Some of the animals were straying into communities and efforts to erect electric fences became futile because they were expensive.
WILDLIFE | TOURISM
The Uganda Wildlife Authority (UWA) rangers are still pursuing a wounded elephant that recently escaped from poachers' trap.
The animal was recently sighted by park rangers near Kazinga Channel in Queen Elizabeth National Park (NP) in Western Uganda moving with the herd but with the snare still stuck in its flesh.
According to UWA, commercial poaching for meat and ivory is still rampant in Queen Elizabeth and other protected areas especially in border areas with DR Congo, where criminals enter the parks using the porous border.
But the rangers were pursuing the animal and dart it for treatment, fearing it might die in the process.
Dr. Ludwig Siesert, one of the veterinary doctors treating animals in Queen Elizabeth NP said that they were still looking for the elephant after the first attempt to dart it last week proved futile.
He said that they trailed and sighted it moving with a herd of about 100 animals but it ran and mixed with others, moving deeper inside the thickets.
He said they came into close range but could not dart it fearing that other animals would remain behind and cause harm to the rangers.
Rangers on the team explained that in such circumstances, they would prefer to let the animal go and track it later because once the rest become violent, it would become dangerous.
The incident occurred at the time during the visit of the European Union (EU) delegation in the park recently.
The EU team, led by the head of delegation, Attilio Pacifici was in the area to commission the Simama Ranger Outpost in the Ishasha Sector near the Uganda-DR Congo border.
The outpost was part of the 1.2mEuros three-year project implemented in both Virunga National Park in DR Congo and Queen Elizabeth in Uganda.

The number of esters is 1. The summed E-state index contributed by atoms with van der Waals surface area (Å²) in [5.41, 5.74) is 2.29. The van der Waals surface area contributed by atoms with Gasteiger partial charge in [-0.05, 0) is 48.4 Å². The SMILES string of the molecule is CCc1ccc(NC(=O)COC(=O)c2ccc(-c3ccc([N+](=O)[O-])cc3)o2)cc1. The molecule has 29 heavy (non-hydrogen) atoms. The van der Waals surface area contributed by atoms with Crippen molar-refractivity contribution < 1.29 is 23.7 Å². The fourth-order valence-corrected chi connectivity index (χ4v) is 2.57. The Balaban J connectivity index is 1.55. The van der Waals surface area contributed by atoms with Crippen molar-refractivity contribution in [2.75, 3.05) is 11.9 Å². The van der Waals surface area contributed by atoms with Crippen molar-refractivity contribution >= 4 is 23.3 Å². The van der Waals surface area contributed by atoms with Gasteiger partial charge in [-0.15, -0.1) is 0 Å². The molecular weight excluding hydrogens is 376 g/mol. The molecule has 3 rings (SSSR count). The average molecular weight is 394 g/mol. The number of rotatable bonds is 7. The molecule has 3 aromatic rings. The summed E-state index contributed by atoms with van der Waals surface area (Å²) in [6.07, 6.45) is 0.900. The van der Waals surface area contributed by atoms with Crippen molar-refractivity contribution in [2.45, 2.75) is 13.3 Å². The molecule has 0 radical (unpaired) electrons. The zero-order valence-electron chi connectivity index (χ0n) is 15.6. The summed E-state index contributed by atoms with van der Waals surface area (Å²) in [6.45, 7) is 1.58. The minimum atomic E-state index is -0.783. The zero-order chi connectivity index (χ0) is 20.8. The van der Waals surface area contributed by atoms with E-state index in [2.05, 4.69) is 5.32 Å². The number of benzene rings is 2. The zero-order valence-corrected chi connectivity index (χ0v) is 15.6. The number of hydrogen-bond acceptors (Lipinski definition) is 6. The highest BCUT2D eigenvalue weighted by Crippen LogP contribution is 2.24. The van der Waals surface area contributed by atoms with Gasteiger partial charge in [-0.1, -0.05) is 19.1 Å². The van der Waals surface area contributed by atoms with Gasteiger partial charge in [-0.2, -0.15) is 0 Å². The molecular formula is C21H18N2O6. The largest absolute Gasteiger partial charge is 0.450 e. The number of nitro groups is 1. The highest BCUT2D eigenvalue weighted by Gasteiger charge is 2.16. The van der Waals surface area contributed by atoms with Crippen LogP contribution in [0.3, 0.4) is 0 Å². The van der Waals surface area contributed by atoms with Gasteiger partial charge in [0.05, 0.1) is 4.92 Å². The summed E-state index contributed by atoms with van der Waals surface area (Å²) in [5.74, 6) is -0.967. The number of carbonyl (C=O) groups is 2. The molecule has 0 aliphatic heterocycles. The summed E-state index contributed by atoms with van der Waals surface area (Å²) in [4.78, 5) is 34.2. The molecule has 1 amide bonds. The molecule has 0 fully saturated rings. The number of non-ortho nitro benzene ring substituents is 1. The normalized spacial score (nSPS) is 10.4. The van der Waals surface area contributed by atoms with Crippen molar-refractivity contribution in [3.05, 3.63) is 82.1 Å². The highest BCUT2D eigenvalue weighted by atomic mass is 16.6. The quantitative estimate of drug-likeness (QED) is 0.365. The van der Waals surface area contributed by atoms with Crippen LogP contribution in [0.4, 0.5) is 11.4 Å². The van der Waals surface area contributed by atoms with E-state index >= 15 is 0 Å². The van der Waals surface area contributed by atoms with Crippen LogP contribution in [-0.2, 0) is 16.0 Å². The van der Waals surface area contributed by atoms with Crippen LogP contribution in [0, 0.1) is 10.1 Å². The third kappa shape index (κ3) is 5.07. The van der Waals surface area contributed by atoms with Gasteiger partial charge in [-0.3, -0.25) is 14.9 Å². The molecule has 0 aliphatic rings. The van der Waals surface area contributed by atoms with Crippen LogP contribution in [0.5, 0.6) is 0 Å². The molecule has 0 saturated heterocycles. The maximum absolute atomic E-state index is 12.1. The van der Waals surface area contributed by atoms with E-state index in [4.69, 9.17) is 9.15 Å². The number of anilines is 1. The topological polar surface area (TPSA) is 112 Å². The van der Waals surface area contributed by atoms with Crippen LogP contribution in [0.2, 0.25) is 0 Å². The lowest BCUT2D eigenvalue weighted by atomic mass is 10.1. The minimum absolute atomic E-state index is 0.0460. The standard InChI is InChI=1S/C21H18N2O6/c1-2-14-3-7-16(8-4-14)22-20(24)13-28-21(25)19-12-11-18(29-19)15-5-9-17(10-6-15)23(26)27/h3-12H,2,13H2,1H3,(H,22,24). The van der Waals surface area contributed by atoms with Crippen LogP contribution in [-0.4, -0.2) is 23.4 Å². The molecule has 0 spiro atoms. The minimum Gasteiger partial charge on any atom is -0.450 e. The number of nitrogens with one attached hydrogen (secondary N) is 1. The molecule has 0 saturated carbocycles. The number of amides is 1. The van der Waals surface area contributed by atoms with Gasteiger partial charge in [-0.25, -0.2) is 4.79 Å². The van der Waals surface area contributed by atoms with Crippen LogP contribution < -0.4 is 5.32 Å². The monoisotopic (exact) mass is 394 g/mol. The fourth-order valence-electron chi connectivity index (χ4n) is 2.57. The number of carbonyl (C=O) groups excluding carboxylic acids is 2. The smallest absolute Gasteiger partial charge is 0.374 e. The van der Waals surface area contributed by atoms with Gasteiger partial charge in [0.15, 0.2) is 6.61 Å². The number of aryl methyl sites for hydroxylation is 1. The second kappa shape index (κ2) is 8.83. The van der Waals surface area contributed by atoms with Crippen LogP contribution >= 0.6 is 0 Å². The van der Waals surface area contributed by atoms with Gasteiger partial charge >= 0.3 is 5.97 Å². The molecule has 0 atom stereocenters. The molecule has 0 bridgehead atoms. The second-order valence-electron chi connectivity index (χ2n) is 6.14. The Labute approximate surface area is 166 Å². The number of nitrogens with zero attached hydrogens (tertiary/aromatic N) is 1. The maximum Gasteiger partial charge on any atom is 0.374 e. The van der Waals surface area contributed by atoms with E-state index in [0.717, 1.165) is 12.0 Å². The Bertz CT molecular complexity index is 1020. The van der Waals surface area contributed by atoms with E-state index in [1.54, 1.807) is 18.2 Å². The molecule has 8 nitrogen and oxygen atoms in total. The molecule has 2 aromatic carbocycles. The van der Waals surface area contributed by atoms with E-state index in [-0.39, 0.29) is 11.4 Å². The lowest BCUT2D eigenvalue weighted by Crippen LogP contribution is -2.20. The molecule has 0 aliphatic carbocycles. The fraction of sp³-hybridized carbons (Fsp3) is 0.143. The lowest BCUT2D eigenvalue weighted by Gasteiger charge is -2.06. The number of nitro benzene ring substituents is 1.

It was intended to strengthen law enforcement, boost protection of wildlife against the rampant commercial poaching in the area.
Queen Elizabeth NP is home to over 2,900 bush elephants, boasting of almost half of the total population of elephants in Uganda, which makes it a unique tourism spot.
The other elephants, including forest elephants are found in other protected areas including Murchison Falls National Park, Kidepo Valley National Park, Kibale National Park and a few in Bwindi Impenetrable National Park.
Others are found in Rwenzori Mountains National Park, Toro Semliki Wildlife Reserve, Katonga Wildlife Reserve, Budongo Forest Reserve and Karenga Community Wildlife Area.
Speaking at the commissioning, Pacifici said that despite the different interventions, law enforcement in natural resources management still remained a big challenge world over.
He said the outpost was aimed at reducing poaching, safeguarding tourists who visit the area and promoting tourism activities and investments.
He explained that despite the key contribution of the tourism sector to national development, there were reports of growing incidences of illegal wildlife trade in Uganda.
He said unfortunately reports were indicating that Uganda was being used as a transit route and a source for wildlife trafficking.
According to Pacifici, the Uganda-DR Congo border was known as a crossing point to the illegal activities and it is one of the reasons why the EU funded the construction of the Simama ranger outpost through support to Transboundary initiatives in the Virunga Mountains.
The project was supervised by the International Fund for Animal Welfare (IFAW) in collaboration with the International Union for Conservation of Nature (IUCN) under Convention on International Trade in Endangered Species and the Monitoring the Illegal Killing of Elephants (MIKES).
Dr. Margret Driciru, a veterinarian and senior Monitoring and Research warden for Queen Elizabeth National Park said poaching was on the increase in the park and hoped the construction of the ranger outpost would go a long way to protect the animals.
She said some of the animals were straying into communities and efforts to erect electric fences became futile because they were expensive.